If you think modern Australian animals are scary, spare a thought for the country’s earliest human inhabitants. They had to contend with huge kangaroos and 5-metre carnivorous lizards
Before humanity became Earth’s undisputed superpower, giant beasts of all shapes and sizes dominated every continent, from the mammoths of Siberia to the ground sloths of South America.
In typical Antipodean fashion, the Pleistocene mammals of Australia were different. On most of the continents it is placental mammals that dominate, but Australia was (and still is) the heartland of the marsupials.
Australia’s Pleistocene marsupials were closely related to the pouched, fluffy creatures that still hop and scurry around the outback today. But some of them could grow to the size of small cars, or possessed teeth longer than knife blades.
These monster marsupials were not the only giants. Their numbers were swelled by 5m-long lizards, half-tonne birds and giant, dinosaur-like tortoises. The result was a truly nightmarish biological assemblage.
None of these animals survive today – although exactly why that’s the case is a mystery. Humans, with their advanced hunting techniques and use of fire to modify the landscape, may have played a central role in the megafauna’s disappearance, but this idea is still a matter of heated debate.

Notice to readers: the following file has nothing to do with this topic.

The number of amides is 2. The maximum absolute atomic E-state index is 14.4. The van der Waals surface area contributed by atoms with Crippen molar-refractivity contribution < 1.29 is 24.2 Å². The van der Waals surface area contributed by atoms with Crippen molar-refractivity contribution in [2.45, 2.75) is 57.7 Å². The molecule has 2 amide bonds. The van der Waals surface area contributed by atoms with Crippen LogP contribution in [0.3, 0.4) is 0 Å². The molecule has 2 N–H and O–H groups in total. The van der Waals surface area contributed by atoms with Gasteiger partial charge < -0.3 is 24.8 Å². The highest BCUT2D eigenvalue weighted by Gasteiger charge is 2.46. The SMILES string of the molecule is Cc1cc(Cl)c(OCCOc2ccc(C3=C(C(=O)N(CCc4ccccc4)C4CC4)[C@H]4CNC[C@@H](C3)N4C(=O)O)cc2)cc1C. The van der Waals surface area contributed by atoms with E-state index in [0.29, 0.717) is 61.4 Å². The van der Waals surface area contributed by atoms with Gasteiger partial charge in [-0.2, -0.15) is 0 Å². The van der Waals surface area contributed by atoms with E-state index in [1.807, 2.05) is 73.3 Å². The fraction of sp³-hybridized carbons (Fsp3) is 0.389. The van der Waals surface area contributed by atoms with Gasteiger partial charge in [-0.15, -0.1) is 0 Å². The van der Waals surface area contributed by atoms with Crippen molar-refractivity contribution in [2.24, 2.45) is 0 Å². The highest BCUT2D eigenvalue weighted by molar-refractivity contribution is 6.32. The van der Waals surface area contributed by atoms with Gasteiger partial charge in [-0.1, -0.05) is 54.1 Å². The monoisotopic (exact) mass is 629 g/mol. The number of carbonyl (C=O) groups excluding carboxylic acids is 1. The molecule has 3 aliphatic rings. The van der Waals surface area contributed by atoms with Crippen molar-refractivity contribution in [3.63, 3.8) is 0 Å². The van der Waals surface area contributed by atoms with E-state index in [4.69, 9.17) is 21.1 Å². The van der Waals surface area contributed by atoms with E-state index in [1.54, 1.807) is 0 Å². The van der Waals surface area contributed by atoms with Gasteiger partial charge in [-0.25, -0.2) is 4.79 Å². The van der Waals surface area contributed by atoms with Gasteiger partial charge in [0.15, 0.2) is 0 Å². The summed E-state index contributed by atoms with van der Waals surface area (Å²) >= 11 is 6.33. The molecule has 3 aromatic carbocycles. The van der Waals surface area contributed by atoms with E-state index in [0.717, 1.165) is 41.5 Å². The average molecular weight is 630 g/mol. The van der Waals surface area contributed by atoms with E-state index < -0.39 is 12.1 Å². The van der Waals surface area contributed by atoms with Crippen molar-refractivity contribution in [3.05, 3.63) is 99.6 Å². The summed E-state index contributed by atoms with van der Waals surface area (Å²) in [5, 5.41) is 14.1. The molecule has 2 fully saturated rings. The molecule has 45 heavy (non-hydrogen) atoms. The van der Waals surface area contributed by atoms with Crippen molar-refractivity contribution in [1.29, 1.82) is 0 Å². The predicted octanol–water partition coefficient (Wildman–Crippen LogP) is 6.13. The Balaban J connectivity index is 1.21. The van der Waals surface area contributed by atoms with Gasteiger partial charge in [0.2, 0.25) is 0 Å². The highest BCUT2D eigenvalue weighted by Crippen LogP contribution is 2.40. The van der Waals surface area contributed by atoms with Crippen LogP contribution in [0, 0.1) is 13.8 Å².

Even if we cannot be sure that the arrival of Australian Aboriginals on the continent had catastrophic effects on its native animals, it seems that the animals had a rather spiritual effect on the humans. The Aboriginal mythological “Dreamtime” includes a cast of monstrous creatures, many of which bear a close resemblance to some of the real-life monsters that once stalked Australia’s plains. Are the myths based in fact? Perhaps: after all, these creatures are far stranger than anything dreamed up by humans.
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Categories: Biology, Evolution, Highlight, The Muslim Times
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